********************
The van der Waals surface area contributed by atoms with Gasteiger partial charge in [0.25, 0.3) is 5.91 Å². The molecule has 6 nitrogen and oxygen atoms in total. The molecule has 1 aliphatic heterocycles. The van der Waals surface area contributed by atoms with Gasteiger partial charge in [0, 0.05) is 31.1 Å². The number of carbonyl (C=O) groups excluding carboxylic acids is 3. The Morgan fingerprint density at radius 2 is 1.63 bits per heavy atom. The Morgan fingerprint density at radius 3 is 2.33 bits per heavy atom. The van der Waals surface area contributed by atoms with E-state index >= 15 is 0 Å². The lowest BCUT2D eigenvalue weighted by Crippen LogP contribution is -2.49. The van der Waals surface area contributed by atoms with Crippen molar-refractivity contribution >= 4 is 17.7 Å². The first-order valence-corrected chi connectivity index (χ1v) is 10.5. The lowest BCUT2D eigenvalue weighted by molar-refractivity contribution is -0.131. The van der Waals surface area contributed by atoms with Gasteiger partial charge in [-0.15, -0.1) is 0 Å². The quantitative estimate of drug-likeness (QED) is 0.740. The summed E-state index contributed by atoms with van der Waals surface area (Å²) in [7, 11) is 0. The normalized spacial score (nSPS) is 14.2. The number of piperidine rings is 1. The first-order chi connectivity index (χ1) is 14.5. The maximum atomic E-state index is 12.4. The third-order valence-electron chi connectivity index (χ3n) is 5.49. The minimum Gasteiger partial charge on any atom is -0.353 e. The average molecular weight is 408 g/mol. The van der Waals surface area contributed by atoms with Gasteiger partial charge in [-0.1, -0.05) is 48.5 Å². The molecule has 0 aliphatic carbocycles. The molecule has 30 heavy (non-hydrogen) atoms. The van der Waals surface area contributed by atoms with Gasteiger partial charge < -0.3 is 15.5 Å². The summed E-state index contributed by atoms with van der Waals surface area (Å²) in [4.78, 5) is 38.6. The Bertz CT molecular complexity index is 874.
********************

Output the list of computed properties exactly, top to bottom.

The van der Waals surface area contributed by atoms with Gasteiger partial charge in [0.25, 0.3) is 5.91 Å². The molecule has 6 nitrogen and oxygen atoms in total. The molecule has 1 aliphatic heterocycles. The van der Waals surface area contributed by atoms with Gasteiger partial charge in [0, 0.05) is 31.1 Å². The number of carbonyl (C=O) groups excluding carboxylic acids is 3. The Morgan fingerprint density at radius 2 is 1.63 bits per heavy atom. The Morgan fingerprint density at radius 3 is 2.33 bits per heavy atom. The van der Waals surface area contributed by atoms with E-state index >= 15 is 0 Å². The lowest BCUT2D eigenvalue weighted by Crippen LogP contribution is -2.49. The van der Waals surface area contributed by atoms with Crippen molar-refractivity contribution >= 4 is 17.7 Å². The first-order valence-corrected chi connectivity index (χ1v) is 10.5. The lowest BCUT2D eigenvalue weighted by molar-refractivity contribution is -0.131. The van der Waals surface area contributed by atoms with Gasteiger partial charge in [-0.15, -0.1) is 0 Å². The quantitative estimate of drug-likeness (QED) is 0.740. The summed E-state index contributed by atoms with van der Waals surface area (Å²) in [7, 11) is 0. The normalized spacial score (nSPS) is 14.2. The number of piperidine rings is 1. The first-order chi connectivity index (χ1) is 14.5. The maximum atomic E-state index is 12.4. The third-order valence-electron chi connectivity index (χ3n) is 5.49. The minimum Gasteiger partial charge on any atom is -0.353 e. The average molecular weight is 408 g/mol. The van der Waals surface area contributed by atoms with Gasteiger partial charge in [-0.1, -0.05) is 48.5 Å². The molecule has 0 aliphatic carbocycles. The molecule has 30 heavy (non-hydrogen) atoms. The van der Waals surface area contributed by atoms with Gasteiger partial charge < -0.3 is 15.5 Å². The summed E-state index contributed by atoms with van der Waals surface area (Å²) in [4.78, 5) is 38.6. The Bertz CT molecular complexity index is 874.